Orange said it was aware of the search of its offices in Poland. In a statement, the company’s local unit said it had handed over belongings of one of its employees. “We have no knowledge if there is any relation of these actions to his professional duties,” it said. Orange said it was cooperating with the probe.

The Polish national who was arrested had previously worked for Orange, according to state-owned television. Mr. Zaryn declined to discuss the personal details of the Polish citizen, but said he was a veteran of the country’s intelligence and law-enforcement agencies who had held director-level positions in several.

 

“He was in many different institutions,” he said. That included the police and Poland’s secret services. The individuals were detained on suspicion of espionage earlier this week. A judge has ordered them detained for three months, Mr. Zaryn said.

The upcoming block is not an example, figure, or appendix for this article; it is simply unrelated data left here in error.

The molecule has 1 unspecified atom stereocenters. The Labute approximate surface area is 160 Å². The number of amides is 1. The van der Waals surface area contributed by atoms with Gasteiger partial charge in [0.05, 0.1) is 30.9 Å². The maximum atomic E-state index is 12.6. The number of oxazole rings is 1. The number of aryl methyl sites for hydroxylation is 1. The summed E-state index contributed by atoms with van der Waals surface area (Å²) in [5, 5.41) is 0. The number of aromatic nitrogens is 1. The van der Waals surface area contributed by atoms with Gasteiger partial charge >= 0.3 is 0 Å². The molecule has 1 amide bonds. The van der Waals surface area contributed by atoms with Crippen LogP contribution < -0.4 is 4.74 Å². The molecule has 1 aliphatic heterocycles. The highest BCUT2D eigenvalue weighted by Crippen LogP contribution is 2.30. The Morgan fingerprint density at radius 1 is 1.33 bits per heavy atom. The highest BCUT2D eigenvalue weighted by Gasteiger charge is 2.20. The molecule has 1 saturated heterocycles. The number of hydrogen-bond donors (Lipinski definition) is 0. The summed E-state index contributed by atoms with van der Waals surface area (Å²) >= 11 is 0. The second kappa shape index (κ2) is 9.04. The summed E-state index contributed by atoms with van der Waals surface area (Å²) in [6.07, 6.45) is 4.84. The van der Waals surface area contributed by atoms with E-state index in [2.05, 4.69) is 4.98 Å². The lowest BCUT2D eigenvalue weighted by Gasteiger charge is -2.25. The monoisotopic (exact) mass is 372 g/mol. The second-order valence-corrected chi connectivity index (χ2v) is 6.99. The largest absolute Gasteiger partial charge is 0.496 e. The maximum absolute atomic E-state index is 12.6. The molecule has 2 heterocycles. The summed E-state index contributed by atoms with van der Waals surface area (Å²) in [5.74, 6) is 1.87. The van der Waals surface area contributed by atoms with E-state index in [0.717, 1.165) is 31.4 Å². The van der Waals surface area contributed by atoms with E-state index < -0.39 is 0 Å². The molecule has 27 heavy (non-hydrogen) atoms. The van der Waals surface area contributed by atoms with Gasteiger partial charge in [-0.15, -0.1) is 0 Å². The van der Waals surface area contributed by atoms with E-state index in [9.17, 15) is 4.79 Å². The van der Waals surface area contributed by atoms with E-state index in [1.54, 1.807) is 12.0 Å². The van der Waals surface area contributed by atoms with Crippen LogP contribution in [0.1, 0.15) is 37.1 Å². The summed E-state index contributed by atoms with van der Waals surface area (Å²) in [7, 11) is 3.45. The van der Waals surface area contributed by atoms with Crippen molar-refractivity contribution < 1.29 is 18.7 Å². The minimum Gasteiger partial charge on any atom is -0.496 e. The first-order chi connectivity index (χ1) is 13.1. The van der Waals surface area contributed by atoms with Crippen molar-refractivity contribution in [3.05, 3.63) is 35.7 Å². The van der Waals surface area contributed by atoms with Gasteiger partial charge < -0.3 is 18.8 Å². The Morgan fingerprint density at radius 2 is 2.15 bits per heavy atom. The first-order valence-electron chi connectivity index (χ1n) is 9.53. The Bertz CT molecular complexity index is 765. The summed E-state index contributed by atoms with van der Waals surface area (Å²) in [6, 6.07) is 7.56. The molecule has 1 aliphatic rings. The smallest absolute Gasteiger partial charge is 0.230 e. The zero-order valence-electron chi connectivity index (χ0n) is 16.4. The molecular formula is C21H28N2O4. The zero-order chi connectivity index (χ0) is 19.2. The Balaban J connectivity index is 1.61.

Mr. Zaryn said Poland acted alone in the probe. “I do not think there was any international cooperation in this investigation.”

Last month, Canadian authorities, at the behest of U.S. officials, arrested Huawei CFO Meng Wanzhou on charges she lied to banks about the company’s business in Iran. Ms. Meng denies the charges.

In 2012, a U.S. congressional report labeled Huawei a national security threat, a finding the company said was politically motivated. Huawei has long denied that it is a spying threat, saying that it is owned by its employees and operates independently of Beijing.